Video by Allyson Morin
Article by Matt Benedetti
The idyllic autumn weather in Amherst, Massachusetts mirrored the optimism of five college students returning to class. Gamalier Rosa did not share their enthusiasm as his sights turned to home.
The 32-year-old Post Commander of VFW Post 754 was following the developing news of Hurricane Maria, a powerful category 4 storm.
Reports describing the widespread damage throughout Puerto Rico were particularly unsettling to Rosa, a native of Aguadilla, PR. The September 20th hurricane, the strongest storm to impact Puerto Rico in 89 years, overwhelmed the archaic power grid plunging the U.S. territory into darkness. At least 60 people were killed, thousands injured and countless left without power.
Rosa, an Army veteran of the Iraq War, felt compelled to help.
By Oct. 16, Rosa found himself walking through a devastated landscape with no streetlights, hazardous conditions and a curfew in effect. He remained there, distributing food, water and providing clean-up aid for the next three months.
“My town was destroyed, making it difficult to operate,” he recalled. “It was tough to see the kids walking around with ripped clothes and with no food and water,” he said.
Eric Segundo, Massachusetts VFW State Commander provided counsel in Rosa’s decision to volunteer for three months on the storm-swept island.
“After the storms occurred in the fall, a call was made from national to all the VFW’s for assistance. Massachusetts committed close to 20 thousand dollars in aid,” said Segundo. “Gam Rosa volunteered to go to Puerto Rico as our Disaster Relief Chairman to assist those directly affected by Hurricane Maria,” he said.
“All the posts stepped up but Gam Rosa took it a step further and became our boots on the ground,” said Segundo.
Born in Puerto Rico, at 9-months-old Rosa moved to Worthington Street in Springfield, Mass splitting his childhood between both places.
After high school, he enlisted in the Army serving a tour in Iraq during 2010. Working as a civilian, Rosa missed the camaraderie and sense of purpose he found in the military. This enduring call to serve eventually drew him to VFW Post 754 in Amherst where he is now the Post Commander.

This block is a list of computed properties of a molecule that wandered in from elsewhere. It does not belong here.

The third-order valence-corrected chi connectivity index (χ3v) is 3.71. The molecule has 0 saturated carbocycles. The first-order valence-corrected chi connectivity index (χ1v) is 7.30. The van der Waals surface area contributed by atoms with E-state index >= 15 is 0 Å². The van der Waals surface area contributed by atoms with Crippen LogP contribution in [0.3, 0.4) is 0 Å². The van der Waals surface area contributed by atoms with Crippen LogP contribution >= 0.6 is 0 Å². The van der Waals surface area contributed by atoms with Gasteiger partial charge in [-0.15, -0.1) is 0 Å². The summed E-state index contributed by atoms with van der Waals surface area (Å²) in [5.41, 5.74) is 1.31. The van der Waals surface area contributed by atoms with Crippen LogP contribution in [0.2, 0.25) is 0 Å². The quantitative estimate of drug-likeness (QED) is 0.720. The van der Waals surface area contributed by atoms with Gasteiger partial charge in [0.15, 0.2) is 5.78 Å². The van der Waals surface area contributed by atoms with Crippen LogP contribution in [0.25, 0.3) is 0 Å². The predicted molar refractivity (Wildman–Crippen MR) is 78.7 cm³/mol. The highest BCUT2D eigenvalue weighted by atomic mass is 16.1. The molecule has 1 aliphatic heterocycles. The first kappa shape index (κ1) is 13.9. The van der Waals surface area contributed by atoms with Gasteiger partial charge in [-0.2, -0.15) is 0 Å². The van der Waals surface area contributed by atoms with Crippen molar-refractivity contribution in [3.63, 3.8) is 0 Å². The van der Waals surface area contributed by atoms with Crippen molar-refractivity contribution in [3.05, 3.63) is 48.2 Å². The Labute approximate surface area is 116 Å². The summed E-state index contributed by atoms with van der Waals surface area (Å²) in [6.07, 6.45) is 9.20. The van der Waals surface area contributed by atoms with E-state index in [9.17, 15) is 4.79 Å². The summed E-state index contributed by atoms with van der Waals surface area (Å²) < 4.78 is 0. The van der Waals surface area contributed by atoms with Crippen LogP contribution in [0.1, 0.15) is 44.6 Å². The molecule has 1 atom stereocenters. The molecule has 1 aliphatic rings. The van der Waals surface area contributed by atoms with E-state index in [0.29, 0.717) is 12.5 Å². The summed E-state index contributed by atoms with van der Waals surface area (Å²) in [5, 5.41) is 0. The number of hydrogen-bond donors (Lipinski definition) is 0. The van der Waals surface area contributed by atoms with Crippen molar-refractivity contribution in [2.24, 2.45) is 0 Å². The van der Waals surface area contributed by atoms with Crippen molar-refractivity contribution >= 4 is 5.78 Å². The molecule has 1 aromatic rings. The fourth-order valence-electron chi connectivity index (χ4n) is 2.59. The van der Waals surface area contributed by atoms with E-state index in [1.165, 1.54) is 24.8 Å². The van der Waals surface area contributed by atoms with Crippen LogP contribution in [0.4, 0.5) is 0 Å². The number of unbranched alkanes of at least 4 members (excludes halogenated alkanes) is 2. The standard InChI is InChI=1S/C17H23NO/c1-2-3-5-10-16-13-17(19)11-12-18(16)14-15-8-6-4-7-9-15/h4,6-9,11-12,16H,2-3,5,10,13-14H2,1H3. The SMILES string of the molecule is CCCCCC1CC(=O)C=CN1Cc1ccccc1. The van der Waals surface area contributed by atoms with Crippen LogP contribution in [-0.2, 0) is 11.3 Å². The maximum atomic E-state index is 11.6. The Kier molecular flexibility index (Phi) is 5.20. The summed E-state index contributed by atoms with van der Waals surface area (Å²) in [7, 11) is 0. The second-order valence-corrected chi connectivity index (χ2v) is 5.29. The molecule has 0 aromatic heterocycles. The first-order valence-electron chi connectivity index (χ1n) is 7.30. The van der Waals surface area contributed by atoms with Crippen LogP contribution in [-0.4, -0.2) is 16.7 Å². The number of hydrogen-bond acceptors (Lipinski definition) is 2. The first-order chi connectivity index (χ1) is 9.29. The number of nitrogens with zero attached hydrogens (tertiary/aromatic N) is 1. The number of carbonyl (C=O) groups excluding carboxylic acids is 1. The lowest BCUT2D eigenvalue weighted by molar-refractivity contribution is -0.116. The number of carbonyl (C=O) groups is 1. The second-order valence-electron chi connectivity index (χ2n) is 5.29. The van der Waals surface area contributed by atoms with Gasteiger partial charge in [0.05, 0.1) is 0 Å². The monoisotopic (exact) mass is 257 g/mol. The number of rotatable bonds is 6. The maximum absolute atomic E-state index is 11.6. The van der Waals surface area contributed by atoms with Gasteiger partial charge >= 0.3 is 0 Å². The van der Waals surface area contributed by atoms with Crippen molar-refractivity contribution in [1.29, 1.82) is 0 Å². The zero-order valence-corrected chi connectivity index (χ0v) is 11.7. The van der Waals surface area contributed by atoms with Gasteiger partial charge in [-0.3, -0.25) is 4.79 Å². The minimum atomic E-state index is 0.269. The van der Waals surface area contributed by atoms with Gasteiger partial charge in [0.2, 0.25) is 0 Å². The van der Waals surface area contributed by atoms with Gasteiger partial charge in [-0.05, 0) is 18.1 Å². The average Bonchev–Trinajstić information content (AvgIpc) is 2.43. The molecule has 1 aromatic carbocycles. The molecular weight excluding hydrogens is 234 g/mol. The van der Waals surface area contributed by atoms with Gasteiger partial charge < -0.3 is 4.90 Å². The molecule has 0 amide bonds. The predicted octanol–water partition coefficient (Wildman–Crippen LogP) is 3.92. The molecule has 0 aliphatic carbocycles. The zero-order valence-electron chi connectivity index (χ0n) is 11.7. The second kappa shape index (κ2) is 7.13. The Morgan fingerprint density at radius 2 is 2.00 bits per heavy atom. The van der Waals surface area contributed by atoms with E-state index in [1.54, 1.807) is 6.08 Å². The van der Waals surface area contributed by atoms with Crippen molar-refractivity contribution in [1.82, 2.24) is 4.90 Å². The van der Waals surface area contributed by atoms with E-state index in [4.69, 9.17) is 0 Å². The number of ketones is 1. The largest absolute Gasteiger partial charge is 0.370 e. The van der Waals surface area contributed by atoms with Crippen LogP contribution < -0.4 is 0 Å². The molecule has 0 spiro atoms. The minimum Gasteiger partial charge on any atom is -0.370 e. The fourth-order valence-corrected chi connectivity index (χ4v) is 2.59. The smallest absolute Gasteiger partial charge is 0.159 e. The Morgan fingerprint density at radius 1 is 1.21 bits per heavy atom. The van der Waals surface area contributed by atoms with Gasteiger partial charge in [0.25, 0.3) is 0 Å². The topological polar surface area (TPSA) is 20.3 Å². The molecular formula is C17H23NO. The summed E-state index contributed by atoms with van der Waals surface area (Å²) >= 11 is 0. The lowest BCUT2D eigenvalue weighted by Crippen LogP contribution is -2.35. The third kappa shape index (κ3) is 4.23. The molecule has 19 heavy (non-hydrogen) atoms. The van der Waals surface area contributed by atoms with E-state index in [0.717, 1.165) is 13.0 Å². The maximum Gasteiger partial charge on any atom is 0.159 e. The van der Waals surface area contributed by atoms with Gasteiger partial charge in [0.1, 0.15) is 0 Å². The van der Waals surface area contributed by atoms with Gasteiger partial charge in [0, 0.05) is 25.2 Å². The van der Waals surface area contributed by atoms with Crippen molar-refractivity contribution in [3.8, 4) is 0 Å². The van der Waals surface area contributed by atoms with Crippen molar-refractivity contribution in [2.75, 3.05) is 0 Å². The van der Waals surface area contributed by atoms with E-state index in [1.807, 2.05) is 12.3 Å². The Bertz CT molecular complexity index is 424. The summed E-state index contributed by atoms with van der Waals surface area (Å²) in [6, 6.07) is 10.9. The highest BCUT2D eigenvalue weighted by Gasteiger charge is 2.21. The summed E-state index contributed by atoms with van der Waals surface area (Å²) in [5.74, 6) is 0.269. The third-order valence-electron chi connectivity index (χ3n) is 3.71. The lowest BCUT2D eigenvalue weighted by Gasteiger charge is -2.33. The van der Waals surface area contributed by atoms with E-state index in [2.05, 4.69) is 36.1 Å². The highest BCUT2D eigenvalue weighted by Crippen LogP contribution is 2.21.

“The VFW is like a family and the posts in Florence and Southwick were very supportive and helped make the trip possible,” said Rosa.
With the VFW’s support, Rosa purchased much-needed generators for aid and rescue teams to conduct operations. As well, Rosa visited VFW Post 12064 CW2 Isaias Santos in Ponce, PR; which was the most active VFW Post after Hurricane Maria to organize food and water distributions to hand to the Veterans, Soldiers and their dependents, who came into their office to file for the VFW Unmet Needs Program Disaster Grant. It did not take long to realize his contributions were meaningful to those in need.
“It was heartbreaking to see the damage and hard not to get emotional,” he recalled. “I knew we were making a difference when we were able to distribute water and food to families that were suffering,” he said.
Segundo believes that it is unprecedented to have a VFW member volunteer in this capacity for an extended period.
“Gam is a dedicated member of the Massachusetts VFW and we can’t express how much we appreciate his service,’’ he said.
“To have members step up like Gam to help fellow veterans and their families speaks to the dedication of our members-the commitment comes from the heart,” he said.
Today, tens of thousands in Puerto Rico still have no electricity since Hurricane Maria struck five months ago.
“We are proud of Gam representing the Massachusetts VFW in this way. No one does more for veterans than the VFW,” said Segundo.
As winter reluctantly yields to spring in Amherst, Massachusetts, VFW Post Commander Rosa is busy leading VFW Post 754. His thoughts, however, are with the people of Puerto Rico as he waits for the next call to service.